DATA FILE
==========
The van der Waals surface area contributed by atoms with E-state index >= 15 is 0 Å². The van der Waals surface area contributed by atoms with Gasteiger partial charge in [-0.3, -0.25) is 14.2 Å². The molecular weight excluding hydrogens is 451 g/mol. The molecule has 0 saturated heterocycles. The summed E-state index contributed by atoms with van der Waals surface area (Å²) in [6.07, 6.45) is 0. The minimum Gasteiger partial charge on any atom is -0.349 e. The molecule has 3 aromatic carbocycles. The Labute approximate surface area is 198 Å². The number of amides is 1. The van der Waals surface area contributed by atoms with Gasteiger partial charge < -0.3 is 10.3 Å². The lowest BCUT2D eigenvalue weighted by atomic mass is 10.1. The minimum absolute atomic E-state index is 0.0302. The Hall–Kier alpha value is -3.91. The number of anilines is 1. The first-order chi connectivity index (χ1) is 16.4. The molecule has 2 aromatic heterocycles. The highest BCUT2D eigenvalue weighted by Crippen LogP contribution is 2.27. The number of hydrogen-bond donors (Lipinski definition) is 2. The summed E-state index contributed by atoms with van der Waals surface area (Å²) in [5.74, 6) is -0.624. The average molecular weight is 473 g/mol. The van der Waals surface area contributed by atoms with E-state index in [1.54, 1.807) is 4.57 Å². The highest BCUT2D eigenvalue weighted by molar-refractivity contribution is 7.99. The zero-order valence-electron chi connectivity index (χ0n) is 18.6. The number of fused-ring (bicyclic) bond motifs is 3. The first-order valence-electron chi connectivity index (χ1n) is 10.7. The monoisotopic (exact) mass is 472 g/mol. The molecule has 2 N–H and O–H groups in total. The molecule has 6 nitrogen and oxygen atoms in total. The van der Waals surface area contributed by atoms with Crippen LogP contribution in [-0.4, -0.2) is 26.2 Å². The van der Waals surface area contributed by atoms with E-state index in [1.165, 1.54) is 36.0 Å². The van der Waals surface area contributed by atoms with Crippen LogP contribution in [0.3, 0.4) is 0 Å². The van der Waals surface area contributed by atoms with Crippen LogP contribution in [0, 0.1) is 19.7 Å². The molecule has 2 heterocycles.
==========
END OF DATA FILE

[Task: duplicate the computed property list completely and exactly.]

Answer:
The van der Waals surface area contributed by atoms with E-state index >= 15 is 0 Å². The van der Waals surface area contributed by atoms with Gasteiger partial charge in [-0.3, -0.25) is 14.2 Å². The molecular weight excluding hydrogens is 451 g/mol. The molecule has 0 saturated heterocycles. The summed E-state index contributed by atoms with van der Waals surface area (Å²) in [6.07, 6.45) is 0. The minimum Gasteiger partial charge on any atom is -0.349 e. The molecule has 3 aromatic carbocycles. The Labute approximate surface area is 198 Å². The number of amides is 1. The van der Waals surface area contributed by atoms with Gasteiger partial charge < -0.3 is 10.3 Å². The lowest BCUT2D eigenvalue weighted by atomic mass is 10.1. The minimum absolute atomic E-state index is 0.0302. The Hall–Kier alpha value is -3.91. The number of anilines is 1. The first-order chi connectivity index (χ1) is 16.4. The molecule has 2 aromatic heterocycles. The highest BCUT2D eigenvalue weighted by Crippen LogP contribution is 2.27. The number of hydrogen-bond donors (Lipinski definition) is 2. The summed E-state index contributed by atoms with van der Waals surface area (Å²) in [5.74, 6) is -0.624. The average molecular weight is 473 g/mol. The van der Waals surface area contributed by atoms with E-state index in [1.54, 1.807) is 4.57 Å². The highest BCUT2D eigenvalue weighted by molar-refractivity contribution is 7.99. The zero-order valence-electron chi connectivity index (χ0n) is 18.6. The number of fused-ring (bicyclic) bond motifs is 3. The first-order valence-electron chi connectivity index (χ1n) is 10.7. The monoisotopic (exact) mass is 472 g/mol. The molecule has 2 N–H and O–H groups in total. The molecule has 6 nitrogen and oxygen atoms in total. The van der Waals surface area contributed by atoms with Crippen LogP contribution in [-0.4, -0.2) is 26.2 Å². The van der Waals surface area contributed by atoms with E-state index in [1.165, 1.54) is 36.0 Å². The van der Waals surface area contributed by atoms with Crippen LogP contribution in [0.3, 0.4) is 0 Å². The van der Waals surface area contributed by atoms with Crippen LogP contribution in [0, 0.1) is 19.7 Å². The molecule has 2 heterocycles.